"It's an extraordinary story," says Deakin's vice-chancellor Jane den Hollander. "Here was an administrator in this far-flung part of the universe and he looks up over the horizon and saw the edge and just grasps this opportunity. He must be counted as one of Australia's most successful entrepreneurs.
"He persuaded this quite elitist and disinterested sector to allow those who wanted to, to be able to drink at the education fountain. At the time people were scandalised: 'How dare you make money out of this?'
Jane den Hollander, vice-chancellor of Deakin University: "What he did was give an affordable pathway to those who wouldn't have otherwise had it."
"But what he did was give an affordable pathway to those who wouldn't have otherwise had it. Not only are we a better place for it but we are much wealthier," den Hollander says.
But like all good stories, there have been more than a few twists and turns. First, Jones lost everything at age 40. Then, in 2004, he faced a monumental task to float the business. More recently, he faced a $38 million hole when his biggest client pulled its business.
Now the anti-immigration sentiment flourishing under Brexit and Trump has hampered the company's plans for international growth and the difficulties besetting vocational education.
"The vocation industry has been an absolute trainwreck, which could have been seen by anyone two years ago," Jones says. "A whole lot of providers jumped in to take advantage of what they saw as free government money and it got out of control; the government certainly didn't cover itself in glory.
"If you saw him on the beach you would not know he was a multi-millionaire," says Jane den Hollander of keen fisherman Rod Jones.
"Now the government is treating everyone as the same: if you are a good provider you aren't able to operate effectively, which is basically unfair."
Navitas, which this financial year posted an 11 per cent drop in net profit, has avoided the worst of the crackdown on vocational education but it is feeling the impact of the global anti-immigration sentiment. Growth in the UK has been flat for the past three to four years as the government maintains strict controls on student migration. "It's estimated the UK has lost about £8 billion [$13 billion] with it's controls on students," he says. "There is a groundswell of opposition which is growing stronger every day."
The lucrative US market had finally been opening up its colleges to international students for the first time he says, but the rhetoric from Trump has created huge uncertainty and that market has gone backwards. Navitas also has two pathways collages in Canada but faces strong union resistance to private education providers.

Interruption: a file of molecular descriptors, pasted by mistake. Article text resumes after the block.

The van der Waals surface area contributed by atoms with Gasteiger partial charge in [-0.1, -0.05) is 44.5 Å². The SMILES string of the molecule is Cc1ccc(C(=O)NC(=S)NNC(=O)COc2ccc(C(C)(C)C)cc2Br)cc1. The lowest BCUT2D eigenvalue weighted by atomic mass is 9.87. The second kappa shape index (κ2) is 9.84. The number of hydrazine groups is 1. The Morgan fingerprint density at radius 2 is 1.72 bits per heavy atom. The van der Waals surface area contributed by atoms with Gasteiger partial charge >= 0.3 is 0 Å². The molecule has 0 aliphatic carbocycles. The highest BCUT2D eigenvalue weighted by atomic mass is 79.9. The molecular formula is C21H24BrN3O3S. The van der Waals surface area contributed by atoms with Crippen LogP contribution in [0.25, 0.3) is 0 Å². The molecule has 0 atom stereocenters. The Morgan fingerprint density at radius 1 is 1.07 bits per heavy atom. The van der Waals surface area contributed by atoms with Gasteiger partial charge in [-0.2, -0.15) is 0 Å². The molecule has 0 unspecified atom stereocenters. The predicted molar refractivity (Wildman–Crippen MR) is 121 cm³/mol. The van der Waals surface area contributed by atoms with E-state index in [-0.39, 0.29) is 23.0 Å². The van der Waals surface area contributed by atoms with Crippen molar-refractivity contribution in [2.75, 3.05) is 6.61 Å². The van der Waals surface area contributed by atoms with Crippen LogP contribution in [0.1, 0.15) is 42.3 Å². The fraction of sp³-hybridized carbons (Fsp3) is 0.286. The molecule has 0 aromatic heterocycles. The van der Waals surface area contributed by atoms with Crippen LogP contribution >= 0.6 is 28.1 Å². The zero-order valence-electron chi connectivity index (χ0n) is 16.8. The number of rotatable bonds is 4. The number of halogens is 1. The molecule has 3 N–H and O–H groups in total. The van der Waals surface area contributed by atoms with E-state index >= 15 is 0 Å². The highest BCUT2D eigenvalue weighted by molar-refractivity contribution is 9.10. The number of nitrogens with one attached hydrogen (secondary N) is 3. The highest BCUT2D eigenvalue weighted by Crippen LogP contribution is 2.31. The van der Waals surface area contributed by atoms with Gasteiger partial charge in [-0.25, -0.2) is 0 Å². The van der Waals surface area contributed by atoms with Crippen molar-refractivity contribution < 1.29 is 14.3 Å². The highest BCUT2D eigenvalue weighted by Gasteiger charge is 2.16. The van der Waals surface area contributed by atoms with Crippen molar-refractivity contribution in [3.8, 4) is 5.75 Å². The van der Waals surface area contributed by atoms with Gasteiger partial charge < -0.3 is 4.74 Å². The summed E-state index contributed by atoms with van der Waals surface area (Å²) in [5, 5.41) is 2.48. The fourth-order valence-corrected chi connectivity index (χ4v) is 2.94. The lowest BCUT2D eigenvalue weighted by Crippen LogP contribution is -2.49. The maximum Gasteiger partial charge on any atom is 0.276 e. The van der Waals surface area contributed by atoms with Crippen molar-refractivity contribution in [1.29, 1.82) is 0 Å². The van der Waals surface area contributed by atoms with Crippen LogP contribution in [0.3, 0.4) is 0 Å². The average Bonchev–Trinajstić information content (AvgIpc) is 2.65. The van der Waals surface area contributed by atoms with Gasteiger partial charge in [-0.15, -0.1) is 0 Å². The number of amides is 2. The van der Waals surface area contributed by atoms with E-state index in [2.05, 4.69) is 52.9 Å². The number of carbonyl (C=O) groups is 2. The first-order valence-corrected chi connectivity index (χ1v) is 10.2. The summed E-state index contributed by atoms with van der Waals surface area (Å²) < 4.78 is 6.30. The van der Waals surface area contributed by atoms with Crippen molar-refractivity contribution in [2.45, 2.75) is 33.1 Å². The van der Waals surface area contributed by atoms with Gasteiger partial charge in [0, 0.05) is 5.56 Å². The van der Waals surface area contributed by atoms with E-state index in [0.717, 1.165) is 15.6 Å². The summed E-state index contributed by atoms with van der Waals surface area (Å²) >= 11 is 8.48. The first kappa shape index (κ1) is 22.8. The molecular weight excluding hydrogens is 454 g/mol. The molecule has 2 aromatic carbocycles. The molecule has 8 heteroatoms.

Locally, the company is still recovering from the chastening experience of losing its longest-standing and biggest client: Sydney's Macquarie University. In 2014, the university decided it would provide the services offered by Navitas itself. This sent the company's share price tumbling by more than 30 per cent.
"The loss of the Macquarie contract was the biggest hurdle we hit and that was driven by a group of people who never understood what we did. They thought they could do what we did. I would describe it as a really good case study on how to destroy value for all parties," Jones says.
Stephen Schwartz worked with Jones in London, Perth and then Sydney when he was vice-chancellor of Macquarie University. He describes the West Australian as highly dependable and straight as an arrow.
Schwartz, who left the university in 2012, says his successor, Bruce Dowton, wanted to bring the university into line with Australia's top institutions. A 2014 media release explained: "It makes perfect sense to invest in our own pathway college, as many other prestigious universities have done before us."
"It's taken a couple of years to get over that hump, that was a $38 million hole. We were able to cover that and hold ourselves flat from an EBITDA perspective," Jones says.
This year, Jones has sought to expand the business by launching Navitas Ventures. The idea is to focus on the emerging edutech sector, which has a projected value of $252 billion by 2020.